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This past Sunday I competed in the Tactfit Games, a fitness competition at Offutt Air Force Base that encompasses any number of extreme physical events.
A few days before, my friends (and co-owners of CrossFit Fit Farm in Omaha) Dustin Adams and Simon Peter, asked if could fill in for one of their injured athletes, Jon Osborne. Although Jon had a knee injury, he ended up being a great coach to me during the event.
I was honored, especially considering I'm not part of their gym. And since it has always been a goal of mine to compete in this style of competition, I couldn't turn down the opportunity.
In the Tactfit Games, teams consisting of two male and two female athletes, compete against each other in a series of extreme fitness challenges. Several local gyms rallied together their top athletes.
I figured that since most of my personal workouts are similar to the programming of this type of event, the competition wouldn't be too brutal. Turns out I was wrong – every challenge that day humbled me to the extreme.
The athletes competing were not only in shape, they possessed skills specific for this type of competition, which has a similar format to the Reebok CrossFit games.
One example is kipping pull-ups. Those beat the living day out of me.
This technique (imagine a regular pull-up with wiggling in the form of momentum from your hips helping to thrust the body upward) allows athletes to be more efficient and use less energy than a regular pull-up. Needless to say, I have yet to master the technique. So I had to complete my pull-ups the “strict” (or regular) way. It was a struggle for me to complete the required amount promptly.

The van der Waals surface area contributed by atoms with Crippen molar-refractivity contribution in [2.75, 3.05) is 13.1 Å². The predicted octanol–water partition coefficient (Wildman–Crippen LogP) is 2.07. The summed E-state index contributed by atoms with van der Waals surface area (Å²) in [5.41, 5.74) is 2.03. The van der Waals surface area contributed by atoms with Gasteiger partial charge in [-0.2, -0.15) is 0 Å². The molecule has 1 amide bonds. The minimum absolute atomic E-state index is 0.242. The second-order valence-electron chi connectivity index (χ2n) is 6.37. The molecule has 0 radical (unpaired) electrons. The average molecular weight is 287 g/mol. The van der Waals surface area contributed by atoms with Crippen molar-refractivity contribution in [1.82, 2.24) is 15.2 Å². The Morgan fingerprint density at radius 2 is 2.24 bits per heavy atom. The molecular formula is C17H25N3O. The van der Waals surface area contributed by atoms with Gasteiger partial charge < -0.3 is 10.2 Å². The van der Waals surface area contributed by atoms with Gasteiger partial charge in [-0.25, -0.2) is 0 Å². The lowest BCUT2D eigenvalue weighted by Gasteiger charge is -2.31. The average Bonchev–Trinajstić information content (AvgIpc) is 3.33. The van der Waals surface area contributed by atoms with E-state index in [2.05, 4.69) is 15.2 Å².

There was also swimming involved and a ground-to-overhead press max workout that I wasn't ready for.
My teammates were competing for the first time as well, but they kicked butt. I was impressed at how well they did individually. They encouraged me to keep my head up, overcome my weaknesses and use this experience to take my fitness to a higher level.
Sunday taught me that the best athletes competing in this sport are strong AND well-balanced. It's a sport in its own right, and there's truly nothing like it. If you have any interest in someday competing, here is some basic advice:
1. Train with athletes who know the sport and have competed. The healthy competition will drive you to improve.
2. Always expect the unexpected. The workouts are so varied that no one has a clear advantage.
3. Don't go in with an ego. If you think you're a macho man, you may leave feeling more like a Teletubby.
4. Train your tail off, literally. Because these athletes bring it!
My new goal is to train even harder and work on my "extreme fitness" skills with the team from Fit Farm. We will ALL be ready for the next competition!